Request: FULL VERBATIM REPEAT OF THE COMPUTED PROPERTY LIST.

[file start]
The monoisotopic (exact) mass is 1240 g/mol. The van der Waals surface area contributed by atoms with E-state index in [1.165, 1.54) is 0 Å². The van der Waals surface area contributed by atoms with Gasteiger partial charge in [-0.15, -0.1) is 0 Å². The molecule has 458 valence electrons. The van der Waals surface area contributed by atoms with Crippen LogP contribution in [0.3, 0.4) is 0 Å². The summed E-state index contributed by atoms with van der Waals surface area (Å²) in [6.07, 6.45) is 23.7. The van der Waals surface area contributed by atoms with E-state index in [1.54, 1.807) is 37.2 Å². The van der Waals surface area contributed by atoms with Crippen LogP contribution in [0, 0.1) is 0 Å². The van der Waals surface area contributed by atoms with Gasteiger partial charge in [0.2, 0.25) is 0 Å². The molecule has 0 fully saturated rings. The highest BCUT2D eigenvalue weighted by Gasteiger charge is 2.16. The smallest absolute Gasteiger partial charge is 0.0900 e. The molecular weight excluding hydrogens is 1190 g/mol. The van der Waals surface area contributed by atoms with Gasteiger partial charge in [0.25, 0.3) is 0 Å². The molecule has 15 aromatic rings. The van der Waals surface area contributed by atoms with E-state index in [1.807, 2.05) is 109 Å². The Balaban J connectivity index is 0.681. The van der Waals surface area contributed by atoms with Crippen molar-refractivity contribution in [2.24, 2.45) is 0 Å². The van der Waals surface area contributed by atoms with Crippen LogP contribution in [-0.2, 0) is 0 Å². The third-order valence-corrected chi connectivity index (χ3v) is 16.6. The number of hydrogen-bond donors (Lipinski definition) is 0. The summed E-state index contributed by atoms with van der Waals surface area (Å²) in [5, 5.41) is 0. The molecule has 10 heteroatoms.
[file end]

The monoisotopic (exact) mass is 1240 g/mol. The van der Waals surface area contributed by atoms with E-state index in [1.165, 1.54) is 0 Å². The van der Waals surface area contributed by atoms with Gasteiger partial charge in [-0.15, -0.1) is 0 Å². The molecule has 458 valence electrons. The van der Waals surface area contributed by atoms with Crippen LogP contribution in [0.3, 0.4) is 0 Å². The summed E-state index contributed by atoms with van der Waals surface area (Å²) in [6.07, 6.45) is 23.7. The van der Waals surface area contributed by atoms with E-state index in [1.54, 1.807) is 37.2 Å². The van der Waals surface area contributed by atoms with Crippen LogP contribution in [0, 0.1) is 0 Å². The van der Waals surface area contributed by atoms with Gasteiger partial charge in [0.2, 0.25) is 0 Å². The molecule has 0 fully saturated rings. The highest BCUT2D eigenvalue weighted by Gasteiger charge is 2.16. The smallest absolute Gasteiger partial charge is 0.0900 e. The molecular weight excluding hydrogens is 1190 g/mol. The van der Waals surface area contributed by atoms with Gasteiger partial charge in [0.25, 0.3) is 0 Å². The molecule has 15 aromatic rings. The van der Waals surface area contributed by atoms with E-state index in [1.807, 2.05) is 109 Å². The Balaban J connectivity index is 0.681. The van der Waals surface area contributed by atoms with Crippen molar-refractivity contribution in [2.24, 2.45) is 0 Å². The van der Waals surface area contributed by atoms with Crippen LogP contribution in [-0.2, 0) is 0 Å². The third-order valence-corrected chi connectivity index (χ3v) is 16.6. The number of hydrogen-bond donors (Lipinski definition) is 0. The summed E-state index contributed by atoms with van der Waals surface area (Å²) in [5, 5.41) is 0. The molecule has 10 heteroatoms.